Without some areas of comfort, we will never step out and go for even one of our dreams.  Comfort is part of feeling secure and there has to be something to hold on to before we reach for a dream that seems risky.

Determining which comfort zones are healthy and sustaining is a place to start. For instance, when I was a kid we lived in a cold, drafty house. Mammaw, my great grandmother, was especially concerned about this. So, she made me a quilt.

Old tacked-style quilt

This quilt is similar to a quilt my great grandmother made me over 45 years ago.

This wasn’t one of those beautiful, intricately-designed, patterned quilts.  It was hastily put-together but extremely warm in sub-zero temperatures.  Each time I snuggled down under it, I was reminded of her love and care for me.  She couldn’t be there to hold me and keep me cozy but the quilt was a comforting reminder of her unconditional love.

There are these kinds of things that remind us of relationships that are comforting. These relationships allow us to live and grow and become everything we were designed by our Maker to be.

I believe God himself knew our need for comfort. Listen to this verse and see if it rings true to you:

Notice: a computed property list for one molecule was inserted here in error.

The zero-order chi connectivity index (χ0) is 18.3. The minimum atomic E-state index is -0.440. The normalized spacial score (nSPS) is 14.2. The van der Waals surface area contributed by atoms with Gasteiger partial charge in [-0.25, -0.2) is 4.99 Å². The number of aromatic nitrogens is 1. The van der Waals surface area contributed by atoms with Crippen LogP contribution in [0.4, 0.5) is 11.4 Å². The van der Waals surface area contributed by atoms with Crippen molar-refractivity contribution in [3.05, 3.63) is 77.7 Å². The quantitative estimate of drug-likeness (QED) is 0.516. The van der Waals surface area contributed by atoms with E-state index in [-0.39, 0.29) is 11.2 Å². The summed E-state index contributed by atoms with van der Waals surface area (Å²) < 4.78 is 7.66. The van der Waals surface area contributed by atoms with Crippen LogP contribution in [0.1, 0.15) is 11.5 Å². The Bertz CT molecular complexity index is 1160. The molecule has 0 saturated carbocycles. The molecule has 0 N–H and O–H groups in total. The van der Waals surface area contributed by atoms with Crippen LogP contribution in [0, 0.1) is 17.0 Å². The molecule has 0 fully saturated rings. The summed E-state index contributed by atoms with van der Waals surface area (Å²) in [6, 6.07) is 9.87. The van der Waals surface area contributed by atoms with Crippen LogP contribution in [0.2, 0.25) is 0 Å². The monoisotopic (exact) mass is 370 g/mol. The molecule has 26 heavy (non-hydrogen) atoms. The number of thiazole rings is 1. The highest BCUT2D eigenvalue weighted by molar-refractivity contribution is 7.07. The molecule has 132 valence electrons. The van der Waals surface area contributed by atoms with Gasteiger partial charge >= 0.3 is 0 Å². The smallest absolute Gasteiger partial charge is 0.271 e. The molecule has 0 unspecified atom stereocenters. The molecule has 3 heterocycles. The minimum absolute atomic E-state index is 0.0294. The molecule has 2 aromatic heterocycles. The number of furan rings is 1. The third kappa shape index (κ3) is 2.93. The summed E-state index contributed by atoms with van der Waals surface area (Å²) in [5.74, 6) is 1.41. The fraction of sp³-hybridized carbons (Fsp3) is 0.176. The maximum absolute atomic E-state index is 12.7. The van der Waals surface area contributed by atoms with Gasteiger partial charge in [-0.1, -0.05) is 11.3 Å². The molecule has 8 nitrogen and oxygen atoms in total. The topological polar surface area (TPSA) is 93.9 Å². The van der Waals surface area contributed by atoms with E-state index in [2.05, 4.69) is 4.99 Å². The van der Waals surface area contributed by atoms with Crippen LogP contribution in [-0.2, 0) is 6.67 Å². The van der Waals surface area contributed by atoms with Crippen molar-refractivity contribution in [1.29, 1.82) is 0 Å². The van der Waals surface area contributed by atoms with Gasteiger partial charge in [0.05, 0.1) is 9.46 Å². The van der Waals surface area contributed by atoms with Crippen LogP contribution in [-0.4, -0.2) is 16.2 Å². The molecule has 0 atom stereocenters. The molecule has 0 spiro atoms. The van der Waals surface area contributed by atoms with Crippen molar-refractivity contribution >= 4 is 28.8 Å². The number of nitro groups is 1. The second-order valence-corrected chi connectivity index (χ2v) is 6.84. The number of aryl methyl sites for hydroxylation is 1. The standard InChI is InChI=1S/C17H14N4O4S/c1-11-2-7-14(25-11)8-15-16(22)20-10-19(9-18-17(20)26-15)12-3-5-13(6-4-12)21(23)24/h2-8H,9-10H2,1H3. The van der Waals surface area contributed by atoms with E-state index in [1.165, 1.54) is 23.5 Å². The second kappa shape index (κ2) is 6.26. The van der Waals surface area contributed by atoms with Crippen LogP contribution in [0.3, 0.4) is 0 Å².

“Blessed be the God and Father of our Lord Jesus Christ, the Father of mercies and God of all comfort, who comforts us in all our affliction, so that we may be able to comfort those who are in any affliction, with the comfort with which we ourselves are comforted by God. For as we share abundantly in Christ’s sufferings, so through Christ we share abundantly in comfort, too” (2 Corinthians 1:3-5, ESV).

Mammaw’s quilt embodied what this verse talks about. The top was made out of Papaw’s old, scratchy, wool trousers, cut in large squares and pieced together. It was warm but uncomfortable to have against your skin, kind of like the stuff you and I go through in this life.

The backing was a soft, warm brown flannel that made you want to curl up in a ball like a kitten. It reminds me of the loving care we receive from the “God of all comfort”.